Copyright & Creative Commons: Alternative Licenses in the Arts
Copyright is the primary means of protecting an artists rights in his or her works. However, understanding the nuances of copyright law and the implications the law has on using others works, or allowing others to use yours, can be daunting, and has led to increasing criticism of the U.S. copyright system as a whole.
In 2001, Creative Commons was established with the goal of making it easier for people to share and build upon the work of others, and it has since developed a variety of model licenses that can be used when licensing ones works. In this presentation, attorneys Jefferson Coulter, Nick Mitchell and Brian Rowe will discuss Creative Commons licenses and their use in the arts.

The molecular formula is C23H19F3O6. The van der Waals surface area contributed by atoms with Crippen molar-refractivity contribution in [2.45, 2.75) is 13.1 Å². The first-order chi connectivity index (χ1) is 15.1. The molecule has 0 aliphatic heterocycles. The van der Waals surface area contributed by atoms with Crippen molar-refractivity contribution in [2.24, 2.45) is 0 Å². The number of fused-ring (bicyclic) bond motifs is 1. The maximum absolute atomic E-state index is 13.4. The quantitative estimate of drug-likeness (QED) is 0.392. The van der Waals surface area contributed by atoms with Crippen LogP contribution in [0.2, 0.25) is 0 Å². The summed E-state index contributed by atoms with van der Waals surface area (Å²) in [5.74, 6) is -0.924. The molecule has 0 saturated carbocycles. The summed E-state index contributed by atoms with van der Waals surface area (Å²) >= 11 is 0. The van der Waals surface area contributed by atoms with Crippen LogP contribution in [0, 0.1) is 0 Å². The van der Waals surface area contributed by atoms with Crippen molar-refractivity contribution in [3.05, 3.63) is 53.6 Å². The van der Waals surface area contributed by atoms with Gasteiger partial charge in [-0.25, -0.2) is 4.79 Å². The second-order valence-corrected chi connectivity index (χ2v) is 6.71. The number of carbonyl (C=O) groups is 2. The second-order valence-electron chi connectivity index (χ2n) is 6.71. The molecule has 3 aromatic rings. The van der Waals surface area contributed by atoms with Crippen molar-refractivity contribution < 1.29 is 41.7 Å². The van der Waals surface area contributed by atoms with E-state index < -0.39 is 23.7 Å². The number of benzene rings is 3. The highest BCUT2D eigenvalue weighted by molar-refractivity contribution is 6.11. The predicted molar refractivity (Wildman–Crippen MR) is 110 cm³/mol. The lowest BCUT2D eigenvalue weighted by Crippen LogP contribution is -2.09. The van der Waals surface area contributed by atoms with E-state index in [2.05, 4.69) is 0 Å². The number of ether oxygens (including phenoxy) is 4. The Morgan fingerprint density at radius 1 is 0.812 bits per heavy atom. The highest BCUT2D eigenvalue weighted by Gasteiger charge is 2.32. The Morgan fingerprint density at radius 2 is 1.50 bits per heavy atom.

The presentation will begin with a brief discussion of copyright law and copyright licensing, and the policy considerations that inform copyright law in the U.S. The discussion will then turn to Creative Commons, with an examination of the reasons Creative Commons was established, what Creative Commons licenses are (and are not), why you may or may not want to use them, and important things to consider if you do. A question and answer session will follow.
101 Prefontaine Pl S
Seattle, WA 98104
|Kid Friendly: No|
|Dog Friendly: No|
|Wheelchair Accessible: No|